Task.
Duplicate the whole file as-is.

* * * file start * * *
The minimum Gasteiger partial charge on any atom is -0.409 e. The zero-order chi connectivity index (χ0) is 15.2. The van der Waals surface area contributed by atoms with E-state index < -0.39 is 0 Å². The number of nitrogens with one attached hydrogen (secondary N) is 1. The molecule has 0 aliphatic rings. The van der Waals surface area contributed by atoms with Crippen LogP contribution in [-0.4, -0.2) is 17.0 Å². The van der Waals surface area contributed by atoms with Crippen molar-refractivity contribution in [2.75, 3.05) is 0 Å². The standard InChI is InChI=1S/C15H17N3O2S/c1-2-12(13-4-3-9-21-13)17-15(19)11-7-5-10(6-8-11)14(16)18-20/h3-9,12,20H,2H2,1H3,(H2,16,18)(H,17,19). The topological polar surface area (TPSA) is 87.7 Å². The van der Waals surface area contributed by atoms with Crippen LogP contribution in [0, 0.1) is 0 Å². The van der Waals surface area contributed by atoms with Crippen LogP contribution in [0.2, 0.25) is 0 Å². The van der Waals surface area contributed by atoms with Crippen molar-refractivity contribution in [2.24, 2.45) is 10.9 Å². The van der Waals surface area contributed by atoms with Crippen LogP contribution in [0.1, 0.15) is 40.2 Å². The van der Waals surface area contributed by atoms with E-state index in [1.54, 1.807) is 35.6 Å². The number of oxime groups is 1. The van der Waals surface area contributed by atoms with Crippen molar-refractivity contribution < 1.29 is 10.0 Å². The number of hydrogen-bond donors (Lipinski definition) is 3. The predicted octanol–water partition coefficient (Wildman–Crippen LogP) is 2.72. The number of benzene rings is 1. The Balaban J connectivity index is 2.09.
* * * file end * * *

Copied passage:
The minimum Gasteiger partial charge on any atom is -0.409 e. The zero-order chi connectivity index (χ0) is 15.2. The van der Waals surface area contributed by atoms with E-state index < -0.39 is 0 Å². The number of nitrogens with one attached hydrogen (secondary N) is 1. The molecule has 0 aliphatic rings. The van der Waals surface area contributed by atoms with Crippen LogP contribution in [-0.4, -0.2) is 17.0 Å². The van der Waals surface area contributed by atoms with Crippen molar-refractivity contribution in [2.75, 3.05) is 0 Å². The standard InChI is InChI=1S/C15H17N3O2S/c1-2-12(13-4-3-9-21-13)17-15(19)11-7-5-10(6-8-11)14(16)18-20/h3-9,12,20H,2H2,1H3,(H2,16,18)(H,17,19). The topological polar surface area (TPSA) is 87.7 Å². The van der Waals surface area contributed by atoms with Crippen LogP contribution in [0, 0.1) is 0 Å². The van der Waals surface area contributed by atoms with Crippen LogP contribution in [0.2, 0.25) is 0 Å². The van der Waals surface area contributed by atoms with Crippen molar-refractivity contribution in [2.24, 2.45) is 10.9 Å². The van der Waals surface area contributed by atoms with Crippen LogP contribution in [0.1, 0.15) is 40.2 Å². The van der Waals surface area contributed by atoms with E-state index in [1.54, 1.807) is 35.6 Å². The number of oxime groups is 1. The van der Waals surface area contributed by atoms with Crippen molar-refractivity contribution < 1.29 is 10.0 Å². The number of hydrogen-bond donors (Lipinski definition) is 3. The predicted octanol–water partition coefficient (Wildman–Crippen LogP) is 2.72. The number of benzene rings is 1. The Balaban J connectivity index is 2.09.